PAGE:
Here's a quick checklist for making a will in D.C.:
A will, also called a "last will and testament," can help you protect your family and your property. When you make a will in D.C. you can use it to:
In D.C., if you die without a will, your property will be distributed according to state "intestacy" laws. D.C.'s intestacy law gives your property to your closest relatives, beginning with your spouse and children. If you have neither a spouse nor children, your grandchildren or your parents will get your property. This list continues with increasingly distant relatives, including siblings, grandparents, aunts and uncles, cousins, nieces, and nephews. If the court exhausts this list to find that you have no living relatives by blood or marriage, the state will take your property.
No. You can make your own will in the District of Columbia, using Nolo's Quicken WillMaker & Trust. However, you may want to consult a lawyer in some situations. For example, if you think that your will might be contested or if you want to disinherit your spouse, you should talk with an attorney. Nolo's will-making products tell you when it's wise to seek a lawyer's advice.
To make a will in D.C., you must be:
You must make your will on hard copy. That is, it must be on actual paper. It cannot be on an audio, video, or any other digital file. (Although, see "Can I Make a Digital or Electronic Will?," below.) Type and print your will using a computer, or you can use a typewriter.
D.C. does recognize nuncupative (oral) wills in very limited circumstances. This option is only available for a person in military or naval service. To make a will in the circumstance, the will-maker must make the will during the time of the last illness, two witnesses must be present, and the willmaker's statements must be put in writing within 10 days. (D.C. Code § 18-107.)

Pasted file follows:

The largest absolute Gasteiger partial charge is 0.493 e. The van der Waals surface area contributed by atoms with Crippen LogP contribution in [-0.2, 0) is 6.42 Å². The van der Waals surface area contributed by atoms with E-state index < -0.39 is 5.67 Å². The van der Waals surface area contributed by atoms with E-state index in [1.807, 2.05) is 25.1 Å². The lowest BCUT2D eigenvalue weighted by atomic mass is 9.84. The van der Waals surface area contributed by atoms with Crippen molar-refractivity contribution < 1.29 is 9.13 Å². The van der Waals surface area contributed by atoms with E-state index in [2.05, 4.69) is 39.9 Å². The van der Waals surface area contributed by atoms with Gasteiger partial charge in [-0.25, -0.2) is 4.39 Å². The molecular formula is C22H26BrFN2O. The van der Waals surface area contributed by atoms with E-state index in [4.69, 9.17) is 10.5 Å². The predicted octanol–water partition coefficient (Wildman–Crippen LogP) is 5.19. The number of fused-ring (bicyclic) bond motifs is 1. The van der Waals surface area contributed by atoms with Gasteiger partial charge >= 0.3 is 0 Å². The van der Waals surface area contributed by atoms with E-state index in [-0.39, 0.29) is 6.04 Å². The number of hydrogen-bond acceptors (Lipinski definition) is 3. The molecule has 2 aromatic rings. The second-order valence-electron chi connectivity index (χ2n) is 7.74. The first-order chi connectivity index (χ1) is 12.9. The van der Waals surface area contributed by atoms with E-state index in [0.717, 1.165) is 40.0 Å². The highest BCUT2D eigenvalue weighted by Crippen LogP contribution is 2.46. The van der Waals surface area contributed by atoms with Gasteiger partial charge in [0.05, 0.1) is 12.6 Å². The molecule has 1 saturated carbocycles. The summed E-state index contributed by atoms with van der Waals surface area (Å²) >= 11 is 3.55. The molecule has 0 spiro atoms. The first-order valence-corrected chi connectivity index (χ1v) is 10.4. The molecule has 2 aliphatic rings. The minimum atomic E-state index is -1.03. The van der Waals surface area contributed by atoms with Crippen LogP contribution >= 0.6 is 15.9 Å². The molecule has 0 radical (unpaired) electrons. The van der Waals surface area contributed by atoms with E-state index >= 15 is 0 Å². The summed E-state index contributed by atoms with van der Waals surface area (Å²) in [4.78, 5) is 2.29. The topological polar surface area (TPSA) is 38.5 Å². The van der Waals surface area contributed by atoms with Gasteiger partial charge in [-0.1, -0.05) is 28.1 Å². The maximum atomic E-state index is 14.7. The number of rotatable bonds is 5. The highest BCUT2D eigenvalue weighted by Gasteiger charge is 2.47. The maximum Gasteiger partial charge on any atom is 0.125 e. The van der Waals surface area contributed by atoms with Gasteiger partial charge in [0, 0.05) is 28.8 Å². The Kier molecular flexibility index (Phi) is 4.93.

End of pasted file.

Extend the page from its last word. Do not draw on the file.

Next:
To finalize your will in the District of Columbia:
It is best to only have "disinterested" witnesses who don't stand to inherit sign your will since an "interested" witness can lose any gift you leave them. (D.C. Code § 18-104.)
No, you do not need to notarize your will to make it legal in D.C. While many states allow you make your will "self-proving," which prevents your witnesses from having to go to court and testify that they saw you sign the will, D.C. does not give you this option.
Yes. In D.C., you can use your will to name an executor who will ensure that the provisions in your will are carried out after your death. Quicken WillMaker & Trust produces a letter to your executor that generally explains what the job requires. If you don't name an executor, the probate court will appoint someone to take on the job of winding up your estate.
In D.C., you may revoke or change your will at any time. You can revoke your will by:
If you and your spouse divorce, D.C. law automatically revokes your entire will. If you die without making a new will, you will die intestate (see above). If you want to give anything to your spouse, you need to expressly state this in your new will. If you have any concerns about the effects of divorce on your will, see an estate planning attorney for help.
If you need to make changes to your will, it's best to revoke it and make a new one. However, if you have only very simple changes to make, you could add an amendment to your existing will – this is called a codicil. In either case, you will need to finalize your changes with the same formalities you used to make your original will (see above).
In a handful of states, you can make a legal will digitally—that is, you can make the will, sign it, and have it witnessed without ever printing it out. Although such electronic wills are currently available in only a minority of states, many other states are considering making electronic wills legal. D.C. currently doesn't allow e-wills, but that may change in the future.
You can find D.C.'s laws about making wills here: Code of the District of Columbia Title 18 Wills Chapter 1 General Provisions.